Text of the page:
Saturday, July 27, 2019

Intuitions on ownership: The Achuar speakers of Amazonian Ecuador and English speakers of the USA

Cross cultural intuitions on ownership. Ulises J Espinoza, H. Clark Barrett. Human Behavior and Evolution Society 31st annual meeting. Boston 2019.

Abstract: Property and ownership claims and the array of ways in which they are operationalized comprise a large portion of our cognitive attention; on a day to day basis there is a need to know what to buy, sell, share, borrow, dispute over, and render away. Contemporary work in psychology suggests that intuitions of ownership emerge early in childhood, independently of acculturation; first possession claims to items by children as early as 9 months old. There remains much that is not yet known about the psychology of ownership and how it plays out in particular cultural settings. To evaluate how different possible domains considered to be owned are morally assessed, Achuar speakers from Amazonian Ecuador and English speakers from the United States were given a set of vignettes designed to assess how judgments of ownership depend on the type of resource in question, and how it came to be acquired. These vignettes were designed to be minimally culturally laden and of similar cross-cultural interest. Initial analyses of how domains of ownership are morally assessed are presented, emphasis being placed on rights, duties, and obligations of the (potential) owners across different domains of ownership.

Female leadership in an egalitarian society (the Chuba of Ethiopia)

Female leadership in an egalitarian society. Zachary H. Garfield, Edward H. Hagen. Human Behavior and Evolution Society 31st annual meeting. Boston 2019.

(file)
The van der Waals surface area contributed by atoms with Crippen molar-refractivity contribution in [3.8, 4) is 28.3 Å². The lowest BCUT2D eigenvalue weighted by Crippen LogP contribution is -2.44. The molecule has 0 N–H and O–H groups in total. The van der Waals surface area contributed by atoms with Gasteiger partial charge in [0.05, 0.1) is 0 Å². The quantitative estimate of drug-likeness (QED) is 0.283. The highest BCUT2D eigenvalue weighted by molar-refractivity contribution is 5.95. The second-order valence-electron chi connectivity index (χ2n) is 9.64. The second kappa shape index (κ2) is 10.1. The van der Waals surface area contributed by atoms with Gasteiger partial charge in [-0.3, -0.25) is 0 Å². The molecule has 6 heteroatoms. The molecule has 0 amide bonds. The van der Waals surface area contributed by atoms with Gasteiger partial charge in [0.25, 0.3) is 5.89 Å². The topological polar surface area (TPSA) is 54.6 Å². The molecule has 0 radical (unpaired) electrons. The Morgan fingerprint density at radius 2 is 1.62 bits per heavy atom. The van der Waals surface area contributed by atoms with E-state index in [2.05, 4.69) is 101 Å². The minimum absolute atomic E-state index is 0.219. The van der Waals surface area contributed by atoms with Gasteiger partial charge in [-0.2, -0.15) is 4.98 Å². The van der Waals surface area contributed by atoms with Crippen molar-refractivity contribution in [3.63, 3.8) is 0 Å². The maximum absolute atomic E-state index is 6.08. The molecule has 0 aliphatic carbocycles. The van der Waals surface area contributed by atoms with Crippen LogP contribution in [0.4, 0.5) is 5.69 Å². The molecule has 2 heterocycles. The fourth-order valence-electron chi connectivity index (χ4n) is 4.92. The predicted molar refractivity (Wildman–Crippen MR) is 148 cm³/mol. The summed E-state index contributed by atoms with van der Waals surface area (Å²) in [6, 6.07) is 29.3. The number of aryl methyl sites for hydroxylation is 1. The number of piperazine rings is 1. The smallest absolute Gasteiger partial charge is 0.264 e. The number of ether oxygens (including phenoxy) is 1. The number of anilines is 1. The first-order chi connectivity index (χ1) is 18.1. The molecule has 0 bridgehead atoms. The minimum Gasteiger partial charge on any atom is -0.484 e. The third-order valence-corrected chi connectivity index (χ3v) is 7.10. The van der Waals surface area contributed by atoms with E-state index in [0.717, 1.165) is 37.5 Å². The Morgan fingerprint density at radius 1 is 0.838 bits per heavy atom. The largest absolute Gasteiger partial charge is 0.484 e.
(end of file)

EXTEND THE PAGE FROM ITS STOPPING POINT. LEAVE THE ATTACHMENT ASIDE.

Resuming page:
Abstract: Female leadership is receiving increased attention from researchers across the social and biological sciences, including evolutionary scholars. Very few studies, however, have systematically investigated female leadership or sex/gender differences in leadership among small-scale, gender-egalitarian societies. Evolutionary theories of leadership, which draw heavily on studies of contemporary hunter-gatherer and other small-scale societies, have proposed numerous traits that putatively characterize leaders in domains of sociality, productivity, reproduction, dominance, and cognition. We tested preregistered hypotheses and investigated many such traits among elected female leaders among the Chabu, an Ethiopian population of former hunter-gatherers who now subsist on hunting, gathering, horticulture, and cash crops. There were strong positive correlations among most traits, which, in turn, were positively associated with elected leader status among women. One clear exception to this pattern was dominance, which seemed to preclude women from leadership positions. Despite a history and relative persistence of egalitarianism, including gender-egalitarianism, Chabu women face constraints in their ability employ dominance-based leadership strategies that men do not, a pattern consistent with broader political institutions crossculturally, especially among Western societies. Revised evolutionary theories of leadership must account for the importance of women leaders and the strong covariation of traits.